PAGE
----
I had been driving the same Nissan Pulsar for 16 years since I’d left uni’, and then started working and completing post-grad’ studies that would bore any normal human to death. After receiving a few promotions, my wife convinced me that it was finally time to upgrade my car. I had originally started looking at a Subaru Liberty. It seemed like the sensible choice. The Mrs had other ideas – all her life she wanted a Jag’ as a symbol that she had finally made it in life (or married the right guy).
As much as I loved my wife, I was not going to buy a car without completing adequate research. I was pleased to find out:
• Ford owned Jaguar at the time the car was made and invested heavily into updating the tired old factory and improving reliability,
• It was designed by Ian Callum, who designed a few other masterpieces like the DB9, Vantage, F-Type and F-Pace.
• The gearbox is a ZF eight-speed. Enough said.
• The engine originally came from the Ford parts bin after many years of reliable service. Jaguar took the engine and modified it with a focus on retaining reliability while improving performance. Job done.
Love at First Sight
As mentioned above, this car purchase came with a fair bit of emotion and hesitation. Now that I have had it for a few years, I am even more in love with it than the first day I set eyes on it (Does that sound right? It’s just a hunk of gorgeous metal and sumptuous leather after all). I did the test drive with a friend who was used to Mercs. His first impression was “Wow! That is really nice”. I drove it for the first time with my heart in my mouth, and after two minutes I was enamoured.
I do a 40km round trip to work and back in a mix of open road and grinding traffic. The car has held up just fine. It’s difficult to avoid the temptation of giving it a little because 60km/h feels so slow in this thing. I love the way it sits flat in corners and grips to the road on Bridgestone Potenza RE003 Adrenaline tyres.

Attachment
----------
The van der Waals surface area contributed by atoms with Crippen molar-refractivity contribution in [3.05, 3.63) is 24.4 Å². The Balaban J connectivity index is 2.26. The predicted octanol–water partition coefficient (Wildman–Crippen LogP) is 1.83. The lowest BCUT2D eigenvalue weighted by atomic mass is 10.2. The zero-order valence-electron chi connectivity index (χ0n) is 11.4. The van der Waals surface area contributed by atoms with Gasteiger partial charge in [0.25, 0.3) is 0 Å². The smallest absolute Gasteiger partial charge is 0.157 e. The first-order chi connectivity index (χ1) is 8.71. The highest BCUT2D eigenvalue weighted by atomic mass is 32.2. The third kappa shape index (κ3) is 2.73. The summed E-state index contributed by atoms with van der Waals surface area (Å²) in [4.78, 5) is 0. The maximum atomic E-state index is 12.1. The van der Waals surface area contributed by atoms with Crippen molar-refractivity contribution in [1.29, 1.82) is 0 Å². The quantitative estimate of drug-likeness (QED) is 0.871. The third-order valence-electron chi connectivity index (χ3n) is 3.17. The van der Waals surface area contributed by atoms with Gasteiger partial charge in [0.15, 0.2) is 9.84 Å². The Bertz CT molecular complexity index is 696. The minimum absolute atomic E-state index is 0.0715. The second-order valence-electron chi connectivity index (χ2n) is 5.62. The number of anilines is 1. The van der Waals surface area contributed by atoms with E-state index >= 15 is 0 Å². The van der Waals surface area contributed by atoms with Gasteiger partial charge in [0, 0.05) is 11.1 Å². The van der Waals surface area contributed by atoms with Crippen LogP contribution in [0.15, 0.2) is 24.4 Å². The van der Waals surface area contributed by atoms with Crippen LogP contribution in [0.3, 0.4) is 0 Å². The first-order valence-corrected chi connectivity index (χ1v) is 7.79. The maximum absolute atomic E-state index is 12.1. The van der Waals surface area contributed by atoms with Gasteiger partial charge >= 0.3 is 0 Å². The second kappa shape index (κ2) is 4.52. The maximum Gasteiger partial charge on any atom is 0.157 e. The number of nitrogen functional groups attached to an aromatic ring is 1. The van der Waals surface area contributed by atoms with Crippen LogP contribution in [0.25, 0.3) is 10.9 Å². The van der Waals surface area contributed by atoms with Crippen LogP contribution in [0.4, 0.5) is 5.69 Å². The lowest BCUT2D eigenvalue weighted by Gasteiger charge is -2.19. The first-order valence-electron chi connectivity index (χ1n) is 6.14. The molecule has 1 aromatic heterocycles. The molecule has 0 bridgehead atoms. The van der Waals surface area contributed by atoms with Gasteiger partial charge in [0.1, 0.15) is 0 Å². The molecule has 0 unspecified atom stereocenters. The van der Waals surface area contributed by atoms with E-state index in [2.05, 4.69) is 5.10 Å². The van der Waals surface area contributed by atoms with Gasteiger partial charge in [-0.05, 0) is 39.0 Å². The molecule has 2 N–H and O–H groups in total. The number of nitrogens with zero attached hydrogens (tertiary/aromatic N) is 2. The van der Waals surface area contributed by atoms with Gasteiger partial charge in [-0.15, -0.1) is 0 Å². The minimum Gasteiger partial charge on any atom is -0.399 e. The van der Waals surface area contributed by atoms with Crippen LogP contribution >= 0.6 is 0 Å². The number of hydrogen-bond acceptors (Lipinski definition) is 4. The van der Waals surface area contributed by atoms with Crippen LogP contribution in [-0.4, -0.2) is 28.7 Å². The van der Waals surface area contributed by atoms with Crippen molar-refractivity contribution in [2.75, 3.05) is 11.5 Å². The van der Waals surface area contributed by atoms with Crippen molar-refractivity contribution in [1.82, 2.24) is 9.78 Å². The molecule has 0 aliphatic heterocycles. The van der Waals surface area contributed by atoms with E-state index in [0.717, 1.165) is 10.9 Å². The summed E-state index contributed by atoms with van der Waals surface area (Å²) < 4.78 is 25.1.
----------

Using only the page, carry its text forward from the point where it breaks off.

There are two driving modes of Drive and Sport. In regular drive mode, the suspension is supple and suited to busy pockmarked roads. Changing over to Sport mode angries up the blood and the transmission holds onto revs before changing gears. The suspension is firmer and steering more direct. It feels like having one car with two personalities. One is a mild-mannered accountant, and the other is a mild-mannered accountant at tax time.
There are moments when I wish it had more power, because it can certainly handle a lot more than the 2.2-litre delivers. Given the insanity of Sydney’s speed rules, I would have certainly lost my licence if I did have the larger engine.
I get a yearly service from my local mechanic for $300 every 8–9 months. Nothing has gone wrong with it since. He does tell me how he enjoyed driving it around to make sure it ‘felt right’ after the service. I don’t mind this at all, and let people drive the car to experience the same joy I feel.
As you can tell, I work in a field where decisions are made using the head and not the heart. Buying a car from a maker with questionable reliability made no sense at all. My friends, family and colleagues were all gobsmacked when I rocked up in a Jag’. Over the years I have been telling them how wonderful the car is, and show copies of service bills as evidence of how far Jaguar has come in terms of quality and reliability.
If I won Lotto tomorrow, I would buy a 2012 Jaguar XJ with the three-litre diesel for the daily grind and a brand-new F-Type with a petrol V8 for weekends.
Disclosure: Contrary to popular stereotypes of Jaguar drivers, I am under 50 years of age and do not smoke a pipe while lounging in a leather chair or wear sports coats with elbow patches.